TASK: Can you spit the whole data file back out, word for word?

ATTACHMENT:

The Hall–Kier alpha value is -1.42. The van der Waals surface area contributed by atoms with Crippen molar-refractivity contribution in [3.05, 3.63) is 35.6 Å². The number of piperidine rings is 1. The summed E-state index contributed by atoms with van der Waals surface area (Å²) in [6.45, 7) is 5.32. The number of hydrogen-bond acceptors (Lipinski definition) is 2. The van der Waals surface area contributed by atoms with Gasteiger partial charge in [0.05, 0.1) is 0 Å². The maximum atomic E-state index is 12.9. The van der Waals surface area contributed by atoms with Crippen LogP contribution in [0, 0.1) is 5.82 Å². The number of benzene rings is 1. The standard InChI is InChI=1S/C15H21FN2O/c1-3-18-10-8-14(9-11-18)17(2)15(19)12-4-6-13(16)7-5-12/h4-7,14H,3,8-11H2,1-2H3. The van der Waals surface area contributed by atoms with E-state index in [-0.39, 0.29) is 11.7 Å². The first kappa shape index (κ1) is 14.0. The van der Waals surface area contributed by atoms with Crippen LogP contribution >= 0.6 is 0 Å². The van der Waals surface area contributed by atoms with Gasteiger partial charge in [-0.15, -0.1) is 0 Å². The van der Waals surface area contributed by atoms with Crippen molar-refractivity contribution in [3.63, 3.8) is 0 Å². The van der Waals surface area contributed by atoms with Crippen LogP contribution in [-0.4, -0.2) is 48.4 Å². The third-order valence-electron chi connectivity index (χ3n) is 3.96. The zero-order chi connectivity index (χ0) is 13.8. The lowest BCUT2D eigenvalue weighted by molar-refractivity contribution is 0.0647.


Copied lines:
The Hall–Kier alpha value is -1.42. The van der Waals surface area contributed by atoms with Crippen molar-refractivity contribution in [3.05, 3.63) is 35.6 Å². The number of piperidine rings is 1. The summed E-state index contributed by atoms with van der Waals surface area (Å²) in [6.45, 7) is 5.32. The number of hydrogen-bond acceptors (Lipinski definition) is 2. The van der Waals surface area contributed by atoms with Gasteiger partial charge in [0.05, 0.1) is 0 Å². The maximum atomic E-state index is 12.9. The van der Waals surface area contributed by atoms with Crippen LogP contribution in [0, 0.1) is 5.82 Å². The number of benzene rings is 1. The standard InChI is InChI=1S/C15H21FN2O/c1-3-18-10-8-14(9-11-18)17(2)15(19)12-4-6-13(16)7-5-12/h4-7,14H,3,8-11H2,1-2H3. The van der Waals surface area contributed by atoms with E-state index in [-0.39, 0.29) is 11.7 Å². The first kappa shape index (κ1) is 14.0. The van der Waals surface area contributed by atoms with Crippen LogP contribution >= 0.6 is 0 Å². The van der Waals surface area contributed by atoms with Gasteiger partial charge in [-0.15, -0.1) is 0 Å². The van der Waals surface area contributed by atoms with Crippen molar-refractivity contribution in [3.63, 3.8) is 0 Å². The van der Waals surface area contributed by atoms with Crippen LogP contribution in [-0.4, -0.2) is 48.4 Å². The third-order valence-electron chi connectivity index (χ3n) is 3.96. The zero-order chi connectivity index (χ0) is 13.8. The lowest BCUT2D eigenvalue weighted by molar-refractivity contribution is 0.0647.